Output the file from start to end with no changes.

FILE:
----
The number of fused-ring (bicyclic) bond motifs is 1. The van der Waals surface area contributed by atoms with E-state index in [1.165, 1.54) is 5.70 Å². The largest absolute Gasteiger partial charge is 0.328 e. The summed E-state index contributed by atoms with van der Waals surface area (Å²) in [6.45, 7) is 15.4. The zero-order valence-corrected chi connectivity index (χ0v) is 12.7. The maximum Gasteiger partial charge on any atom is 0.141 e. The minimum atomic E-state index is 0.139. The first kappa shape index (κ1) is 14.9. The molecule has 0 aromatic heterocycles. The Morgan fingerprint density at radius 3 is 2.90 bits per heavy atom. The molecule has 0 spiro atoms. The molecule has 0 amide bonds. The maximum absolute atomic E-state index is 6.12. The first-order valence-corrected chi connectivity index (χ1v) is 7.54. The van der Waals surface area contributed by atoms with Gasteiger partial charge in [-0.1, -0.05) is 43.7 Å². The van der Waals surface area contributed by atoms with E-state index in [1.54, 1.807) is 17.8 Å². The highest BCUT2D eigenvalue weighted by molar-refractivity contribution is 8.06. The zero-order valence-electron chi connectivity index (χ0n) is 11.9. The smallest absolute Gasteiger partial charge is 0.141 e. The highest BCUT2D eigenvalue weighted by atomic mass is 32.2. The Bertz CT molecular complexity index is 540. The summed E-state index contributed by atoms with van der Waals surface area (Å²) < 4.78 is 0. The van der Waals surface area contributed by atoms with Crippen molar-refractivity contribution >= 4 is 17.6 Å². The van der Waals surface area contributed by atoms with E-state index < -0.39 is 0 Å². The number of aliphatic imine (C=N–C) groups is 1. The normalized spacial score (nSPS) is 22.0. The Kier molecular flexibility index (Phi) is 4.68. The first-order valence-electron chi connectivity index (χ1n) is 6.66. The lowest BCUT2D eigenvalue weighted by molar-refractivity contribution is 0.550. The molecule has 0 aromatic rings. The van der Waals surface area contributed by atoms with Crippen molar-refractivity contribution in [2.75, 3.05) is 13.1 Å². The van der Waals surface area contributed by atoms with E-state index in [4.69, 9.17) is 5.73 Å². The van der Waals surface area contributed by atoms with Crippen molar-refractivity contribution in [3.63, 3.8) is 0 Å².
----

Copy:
The number of fused-ring (bicyclic) bond motifs is 1. The van der Waals surface area contributed by atoms with E-state index in [1.165, 1.54) is 5.70 Å². The largest absolute Gasteiger partial charge is 0.328 e. The summed E-state index contributed by atoms with van der Waals surface area (Å²) in [6.45, 7) is 15.4. The zero-order valence-corrected chi connectivity index (χ0v) is 12.7. The maximum Gasteiger partial charge on any atom is 0.141 e. The minimum atomic E-state index is 0.139. The first kappa shape index (κ1) is 14.9. The molecule has 0 aromatic heterocycles. The Morgan fingerprint density at radius 3 is 2.90 bits per heavy atom. The molecule has 0 spiro atoms. The molecule has 0 amide bonds. The maximum absolute atomic E-state index is 6.12. The first-order valence-corrected chi connectivity index (χ1v) is 7.54. The van der Waals surface area contributed by atoms with Gasteiger partial charge in [-0.1, -0.05) is 43.7 Å². The van der Waals surface area contributed by atoms with E-state index in [1.54, 1.807) is 17.8 Å². The highest BCUT2D eigenvalue weighted by molar-refractivity contribution is 8.06. The zero-order valence-electron chi connectivity index (χ0n) is 11.9. The smallest absolute Gasteiger partial charge is 0.141 e. The highest BCUT2D eigenvalue weighted by atomic mass is 32.2. The Bertz CT molecular complexity index is 540. The summed E-state index contributed by atoms with van der Waals surface area (Å²) < 4.78 is 0. The van der Waals surface area contributed by atoms with Crippen molar-refractivity contribution >= 4 is 17.6 Å². The van der Waals surface area contributed by atoms with E-state index < -0.39 is 0 Å². The number of aliphatic imine (C=N–C) groups is 1. The normalized spacial score (nSPS) is 22.0. The Kier molecular flexibility index (Phi) is 4.68. The first-order valence-electron chi connectivity index (χ1n) is 6.66. The lowest BCUT2D eigenvalue weighted by molar-refractivity contribution is 0.550. The molecule has 0 aromatic rings. The van der Waals surface area contributed by atoms with Crippen molar-refractivity contribution in [2.75, 3.05) is 13.1 Å². The van der Waals surface area contributed by atoms with E-state index in [4.69, 9.17) is 5.73 Å². The van der Waals surface area contributed by atoms with Crippen molar-refractivity contribution in [3.63, 3.8) is 0 Å².